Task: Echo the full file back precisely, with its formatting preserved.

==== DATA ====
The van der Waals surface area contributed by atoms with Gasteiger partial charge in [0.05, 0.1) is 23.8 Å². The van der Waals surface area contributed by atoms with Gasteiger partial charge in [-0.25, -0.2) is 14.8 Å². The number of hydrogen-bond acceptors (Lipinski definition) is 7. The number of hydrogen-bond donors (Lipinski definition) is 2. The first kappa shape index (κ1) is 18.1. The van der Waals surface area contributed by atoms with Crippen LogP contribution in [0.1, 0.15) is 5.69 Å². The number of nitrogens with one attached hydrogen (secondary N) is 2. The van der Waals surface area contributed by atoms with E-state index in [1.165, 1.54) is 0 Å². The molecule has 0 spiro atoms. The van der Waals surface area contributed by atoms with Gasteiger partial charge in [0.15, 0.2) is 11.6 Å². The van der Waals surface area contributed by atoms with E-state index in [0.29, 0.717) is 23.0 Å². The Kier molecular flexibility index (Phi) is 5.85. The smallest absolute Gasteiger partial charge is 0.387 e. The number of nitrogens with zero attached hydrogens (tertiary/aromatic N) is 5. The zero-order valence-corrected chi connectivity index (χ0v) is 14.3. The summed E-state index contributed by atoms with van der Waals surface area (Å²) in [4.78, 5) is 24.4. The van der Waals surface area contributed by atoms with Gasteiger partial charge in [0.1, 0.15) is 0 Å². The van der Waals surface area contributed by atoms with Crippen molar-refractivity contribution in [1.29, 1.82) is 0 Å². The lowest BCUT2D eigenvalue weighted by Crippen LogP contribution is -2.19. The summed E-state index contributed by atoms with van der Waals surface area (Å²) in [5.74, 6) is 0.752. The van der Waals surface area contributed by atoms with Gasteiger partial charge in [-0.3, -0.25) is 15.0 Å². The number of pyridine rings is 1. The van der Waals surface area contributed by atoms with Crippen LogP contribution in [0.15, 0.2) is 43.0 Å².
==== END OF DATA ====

The van der Waals surface area contributed by atoms with Gasteiger partial charge in [0.05, 0.1) is 23.8 Å². The van der Waals surface area contributed by atoms with Gasteiger partial charge in [-0.25, -0.2) is 14.8 Å². The number of hydrogen-bond acceptors (Lipinski definition) is 7. The number of hydrogen-bond donors (Lipinski definition) is 2. The first kappa shape index (κ1) is 18.1. The van der Waals surface area contributed by atoms with Crippen LogP contribution in [0.1, 0.15) is 5.69 Å². The number of nitrogens with one attached hydrogen (secondary N) is 2. The van der Waals surface area contributed by atoms with E-state index in [1.165, 1.54) is 0 Å². The molecule has 0 spiro atoms. The van der Waals surface area contributed by atoms with Gasteiger partial charge in [0.15, 0.2) is 11.6 Å². The van der Waals surface area contributed by atoms with E-state index in [0.29, 0.717) is 23.0 Å². The Kier molecular flexibility index (Phi) is 5.85. The smallest absolute Gasteiger partial charge is 0.387 e. The number of nitrogens with zero attached hydrogens (tertiary/aromatic N) is 5. The zero-order valence-corrected chi connectivity index (χ0v) is 14.3. The summed E-state index contributed by atoms with van der Waals surface area (Å²) in [4.78, 5) is 24.4. The van der Waals surface area contributed by atoms with Gasteiger partial charge in [0.1, 0.15) is 0 Å². The van der Waals surface area contributed by atoms with Crippen molar-refractivity contribution in [1.29, 1.82) is 0 Å². The lowest BCUT2D eigenvalue weighted by Crippen LogP contribution is -2.19. The summed E-state index contributed by atoms with van der Waals surface area (Å²) in [5.74, 6) is 0.752. The van der Waals surface area contributed by atoms with Gasteiger partial charge in [-0.3, -0.25) is 15.0 Å². The number of pyridine rings is 1. The van der Waals surface area contributed by atoms with Crippen LogP contribution in [0.15, 0.2) is 43.0 Å².